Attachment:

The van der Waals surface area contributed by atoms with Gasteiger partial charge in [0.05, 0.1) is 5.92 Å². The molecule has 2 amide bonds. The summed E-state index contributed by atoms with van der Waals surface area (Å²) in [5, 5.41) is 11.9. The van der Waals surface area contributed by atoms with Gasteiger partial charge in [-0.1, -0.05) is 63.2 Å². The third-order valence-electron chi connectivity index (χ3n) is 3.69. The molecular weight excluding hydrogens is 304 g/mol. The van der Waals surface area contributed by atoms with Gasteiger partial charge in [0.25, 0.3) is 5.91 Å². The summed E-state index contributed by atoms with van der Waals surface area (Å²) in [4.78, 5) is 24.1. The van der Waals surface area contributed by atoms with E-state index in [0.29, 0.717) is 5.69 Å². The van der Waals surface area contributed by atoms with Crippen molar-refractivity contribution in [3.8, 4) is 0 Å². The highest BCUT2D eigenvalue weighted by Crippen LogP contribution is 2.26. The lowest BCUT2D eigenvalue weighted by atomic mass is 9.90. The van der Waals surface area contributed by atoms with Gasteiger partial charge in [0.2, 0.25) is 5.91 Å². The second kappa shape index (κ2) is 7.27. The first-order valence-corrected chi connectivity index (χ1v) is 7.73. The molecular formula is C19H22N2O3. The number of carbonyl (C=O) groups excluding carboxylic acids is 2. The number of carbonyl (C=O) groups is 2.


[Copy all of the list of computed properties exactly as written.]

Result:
The van der Waals surface area contributed by atoms with Gasteiger partial charge in [0.05, 0.1) is 5.92 Å². The molecule has 2 amide bonds. The summed E-state index contributed by atoms with van der Waals surface area (Å²) in [5, 5.41) is 11.9. The van der Waals surface area contributed by atoms with Gasteiger partial charge in [-0.1, -0.05) is 63.2 Å². The third-order valence-electron chi connectivity index (χ3n) is 3.69. The molecular weight excluding hydrogens is 304 g/mol. The van der Waals surface area contributed by atoms with Gasteiger partial charge in [0.25, 0.3) is 5.91 Å². The summed E-state index contributed by atoms with van der Waals surface area (Å²) in [4.78, 5) is 24.1. The van der Waals surface area contributed by atoms with E-state index in [0.29, 0.717) is 5.69 Å². The van der Waals surface area contributed by atoms with Crippen molar-refractivity contribution in [3.8, 4) is 0 Å². The highest BCUT2D eigenvalue weighted by Crippen LogP contribution is 2.26. The lowest BCUT2D eigenvalue weighted by atomic mass is 9.90. The van der Waals surface area contributed by atoms with Gasteiger partial charge in [0.2, 0.25) is 5.91 Å². The second kappa shape index (κ2) is 7.27. The first-order valence-corrected chi connectivity index (χ1v) is 7.73. The molecular formula is C19H22N2O3. The number of carbonyl (C=O) groups excluding carboxylic acids is 2. The number of carbonyl (C=O) groups is 2.